Court Watch Montgomery has improved access to justice for thousands of domestic violence victims in Montgomery County and across Maryland. We won’t stop until all domestic violence victims coming to court are safe, treated with respect, and receive comprehensive legal protections that help stop their abuse.

Percent (%) of domestic violence victims who had safe places to wait in Montgomery County District Courts
2011 and 2018



Victims are now safer inside the courthouse

Our first REPORT showed that in 2011, 99% of domestic violence victims were waiting before and after their hearing in unguarded areas where they were all too often re-traumatized by their abusers.  Our report spurred local courts to request more state funds for courthouse security. They succeeded by using our data to prove their point.

Every domestic violence victim seeking a protective order in Montgomery County now has a safe area, guarded by a bailiff, where they can wait before and after their hearing without fear or intimidation or harassment by their abuser.

We will continue to ensure 100% courthouse safety for every domestic violence victim who comes to Montgomery County courts.

More victims are getting “no contact” orders

Virtually all domestic violence victims with children who come to court ask for a “no contact” order that bans the abuser from having any type of contact for one year. Although judges put “no contact” in the protective order, they regularly make a dangerous exception and order victims to have contact with their abuser every other week to exchange their children, without making sure the victim is safe while they do it.

Court Watch provided powerful data in our 2014 REPORT showing the dangers that current visitation practices create for victims and recommending that the county establish a safe visitation center. Within 48 hours of our report, the County Executive launched a task force to consider our recommendations.  Court Watch partnered with numerous county leaders and local organizations to build support for the center and to ensure it was adequately funded.

With the opening of the Safe Passage Center in late 2017, every Montgomery County judge now has a secure, family-friendly visitation center that they can order couples to use to make sure that victims are protected from all contact with their abuser.

Since the beginning of 2018, the Safe Passage Center has already saved 46 victims from continued unsafe and traumatic contact with their abuser.

We won’t stop until every domestic violence survivor in Maryland asking for a “no contact” protective order gets one that bans all contact – no exceptions.


Judges have protected 160 children from unsupervised visits with an abusive parent.


1203 hours of completely safe visits...and counting.

More children in families with intimate partner violence are being protected

When a person abuses their intimate partner in a home with children, there is a 30% to 70% chance that they are also abusing the children. Yet judges in Montgomery County routinely order unsupervised visits with the abusing parent as part of protective orders.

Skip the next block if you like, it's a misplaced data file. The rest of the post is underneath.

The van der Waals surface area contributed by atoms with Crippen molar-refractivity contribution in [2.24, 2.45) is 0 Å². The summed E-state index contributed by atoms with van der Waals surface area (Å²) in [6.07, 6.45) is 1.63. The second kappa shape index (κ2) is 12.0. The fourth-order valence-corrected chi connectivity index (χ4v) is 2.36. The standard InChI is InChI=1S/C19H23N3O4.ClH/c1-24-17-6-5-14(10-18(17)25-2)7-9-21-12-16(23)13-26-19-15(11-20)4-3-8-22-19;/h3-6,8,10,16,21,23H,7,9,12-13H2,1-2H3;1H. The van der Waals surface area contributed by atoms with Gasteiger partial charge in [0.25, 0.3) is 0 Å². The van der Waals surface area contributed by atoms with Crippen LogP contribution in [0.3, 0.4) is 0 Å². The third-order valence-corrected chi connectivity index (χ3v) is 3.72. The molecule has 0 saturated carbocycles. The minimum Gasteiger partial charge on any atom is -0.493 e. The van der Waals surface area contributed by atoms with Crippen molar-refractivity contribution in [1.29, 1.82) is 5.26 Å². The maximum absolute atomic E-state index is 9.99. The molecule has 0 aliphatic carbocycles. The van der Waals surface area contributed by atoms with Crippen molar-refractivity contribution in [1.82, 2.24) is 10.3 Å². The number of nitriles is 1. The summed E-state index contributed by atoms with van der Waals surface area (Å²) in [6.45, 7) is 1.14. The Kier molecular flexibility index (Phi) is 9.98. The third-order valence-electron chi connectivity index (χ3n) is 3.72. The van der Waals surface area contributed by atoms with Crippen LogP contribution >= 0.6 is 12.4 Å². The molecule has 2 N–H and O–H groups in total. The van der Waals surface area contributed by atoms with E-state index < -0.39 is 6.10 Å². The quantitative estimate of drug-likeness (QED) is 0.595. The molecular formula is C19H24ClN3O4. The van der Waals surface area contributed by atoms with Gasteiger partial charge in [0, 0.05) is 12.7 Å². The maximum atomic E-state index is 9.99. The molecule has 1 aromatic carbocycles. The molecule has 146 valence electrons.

Montgomery County’s first Safe Passage Center, opened in November of 2017, gives judges a powerful tool to make sure that these highly vulnerable children are safe. Already in 2018, judges have protected 66 at-risk children in Montgomery County by ordering that all visits with the abusing parent will be supervised and take place at the Safe Passage Center.

Court Watch’s 2014 REPORT documented the dangers to children during unsupervised visits. County Executive Ike Leggett set up a task force to consider our recommendation for a county safe visitation facility. Court Watch used data and stories from court and local child homicide data to build strong County Executive and County Council support. We pushed for additional funds for security, staff and money to help victims with transportation costs to and from the center.

We won’t stop until Maryland judges assess and ensure every child’s safety.

More judges are ordering abusers to turn in their guns in protective orders

Today, Montgomery County judges tell 78% of abusers receiving final protective orders to turn in their guns. In 2011, that figure was only 32%. Court Watch data and advocacy made the difference.

In addition, the Maryland Judges' Domestic Violence Subcommittee has just decided to suggest that all District Court judges in the state use another Court Watch-identified “best practice.” They are now asking District Court judges to ask every victim whether the abuser has access to guns. This information is essential so judges can accurately assess victim danger. Law enforcement can use the information to more quickly get guns out of the wrong hands.

We won’t stop until judges ask all parties if the respondent has access to guns, and tell 100% of respondents given a final order that they must turn in all guns immediately.

% of Abusers Told by Judges to Turn in All Guns





More victims are protected when they leave the courthouse